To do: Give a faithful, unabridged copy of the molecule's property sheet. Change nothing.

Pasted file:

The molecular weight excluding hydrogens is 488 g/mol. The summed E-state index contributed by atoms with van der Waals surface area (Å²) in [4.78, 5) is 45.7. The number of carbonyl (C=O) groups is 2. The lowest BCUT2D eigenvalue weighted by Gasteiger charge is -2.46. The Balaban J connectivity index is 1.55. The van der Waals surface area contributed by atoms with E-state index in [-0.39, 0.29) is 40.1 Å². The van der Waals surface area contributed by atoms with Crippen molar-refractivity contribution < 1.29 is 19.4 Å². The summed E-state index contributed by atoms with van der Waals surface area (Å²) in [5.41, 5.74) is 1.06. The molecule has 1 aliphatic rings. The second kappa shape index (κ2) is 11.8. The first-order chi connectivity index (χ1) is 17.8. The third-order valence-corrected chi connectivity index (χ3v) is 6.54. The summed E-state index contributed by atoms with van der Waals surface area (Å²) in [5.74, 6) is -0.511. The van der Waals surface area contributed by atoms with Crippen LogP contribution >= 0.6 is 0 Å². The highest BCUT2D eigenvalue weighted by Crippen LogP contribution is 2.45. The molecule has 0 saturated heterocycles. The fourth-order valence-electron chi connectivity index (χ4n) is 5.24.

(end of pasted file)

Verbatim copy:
The molecular weight excluding hydrogens is 488 g/mol. The summed E-state index contributed by atoms with van der Waals surface area (Å²) in [4.78, 5) is 45.7. The number of carbonyl (C=O) groups is 2. The lowest BCUT2D eigenvalue weighted by Gasteiger charge is -2.46. The Balaban J connectivity index is 1.55. The van der Waals surface area contributed by atoms with E-state index in [-0.39, 0.29) is 40.1 Å². The van der Waals surface area contributed by atoms with Crippen molar-refractivity contribution < 1.29 is 19.4 Å². The summed E-state index contributed by atoms with van der Waals surface area (Å²) in [5.41, 5.74) is 1.06. The molecule has 1 aliphatic rings. The second kappa shape index (κ2) is 11.8. The first-order chi connectivity index (χ1) is 17.8. The third-order valence-corrected chi connectivity index (χ3v) is 6.54. The summed E-state index contributed by atoms with van der Waals surface area (Å²) in [5.74, 6) is -0.511. The van der Waals surface area contributed by atoms with Crippen LogP contribution >= 0.6 is 0 Å². The highest BCUT2D eigenvalue weighted by Crippen LogP contribution is 2.45. The molecule has 0 saturated heterocycles. The fourth-order valence-electron chi connectivity index (χ4n) is 5.24.